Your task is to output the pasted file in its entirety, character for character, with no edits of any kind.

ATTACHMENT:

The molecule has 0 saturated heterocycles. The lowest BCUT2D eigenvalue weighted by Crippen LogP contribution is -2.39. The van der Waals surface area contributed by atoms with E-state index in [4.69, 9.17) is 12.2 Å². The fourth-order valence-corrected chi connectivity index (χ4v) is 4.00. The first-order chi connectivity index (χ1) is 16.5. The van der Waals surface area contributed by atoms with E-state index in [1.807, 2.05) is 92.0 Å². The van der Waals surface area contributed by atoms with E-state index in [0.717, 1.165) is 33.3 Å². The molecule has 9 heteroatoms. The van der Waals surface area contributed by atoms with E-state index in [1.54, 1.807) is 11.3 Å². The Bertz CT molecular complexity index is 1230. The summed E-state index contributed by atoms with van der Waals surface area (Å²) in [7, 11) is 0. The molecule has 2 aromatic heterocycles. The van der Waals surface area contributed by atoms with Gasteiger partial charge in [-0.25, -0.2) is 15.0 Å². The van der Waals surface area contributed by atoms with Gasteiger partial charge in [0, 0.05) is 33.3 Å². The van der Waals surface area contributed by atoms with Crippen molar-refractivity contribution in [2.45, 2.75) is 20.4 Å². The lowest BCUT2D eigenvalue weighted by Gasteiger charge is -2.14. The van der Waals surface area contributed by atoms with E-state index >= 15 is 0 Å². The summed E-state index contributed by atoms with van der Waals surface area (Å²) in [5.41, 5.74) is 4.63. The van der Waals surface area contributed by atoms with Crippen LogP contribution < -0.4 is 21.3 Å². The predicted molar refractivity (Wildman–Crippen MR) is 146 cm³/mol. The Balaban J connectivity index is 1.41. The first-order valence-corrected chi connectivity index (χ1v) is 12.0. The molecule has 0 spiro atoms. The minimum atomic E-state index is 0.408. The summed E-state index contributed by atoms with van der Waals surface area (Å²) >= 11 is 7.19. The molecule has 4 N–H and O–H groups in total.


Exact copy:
The molecule has 0 saturated heterocycles. The lowest BCUT2D eigenvalue weighted by Crippen LogP contribution is -2.39. The van der Waals surface area contributed by atoms with E-state index in [4.69, 9.17) is 12.2 Å². The fourth-order valence-corrected chi connectivity index (χ4v) is 4.00. The first-order chi connectivity index (χ1) is 16.5. The van der Waals surface area contributed by atoms with E-state index in [1.807, 2.05) is 92.0 Å². The van der Waals surface area contributed by atoms with E-state index in [0.717, 1.165) is 33.3 Å². The molecule has 9 heteroatoms. The van der Waals surface area contributed by atoms with E-state index in [1.54, 1.807) is 11.3 Å². The Bertz CT molecular complexity index is 1230. The summed E-state index contributed by atoms with van der Waals surface area (Å²) in [7, 11) is 0. The molecule has 2 aromatic heterocycles. The van der Waals surface area contributed by atoms with Gasteiger partial charge in [-0.25, -0.2) is 15.0 Å². The van der Waals surface area contributed by atoms with Gasteiger partial charge in [0, 0.05) is 33.3 Å². The van der Waals surface area contributed by atoms with Crippen molar-refractivity contribution in [2.45, 2.75) is 20.4 Å². The lowest BCUT2D eigenvalue weighted by Gasteiger charge is -2.14. The van der Waals surface area contributed by atoms with E-state index >= 15 is 0 Å². The summed E-state index contributed by atoms with van der Waals surface area (Å²) in [5.41, 5.74) is 4.63. The van der Waals surface area contributed by atoms with Crippen LogP contribution < -0.4 is 21.3 Å². The predicted molar refractivity (Wildman–Crippen MR) is 146 cm³/mol. The Balaban J connectivity index is 1.41. The first-order valence-corrected chi connectivity index (χ1v) is 12.0. The molecule has 0 spiro atoms. The minimum atomic E-state index is 0.408. The summed E-state index contributed by atoms with van der Waals surface area (Å²) >= 11 is 7.19. The molecule has 4 N–H and O–H groups in total.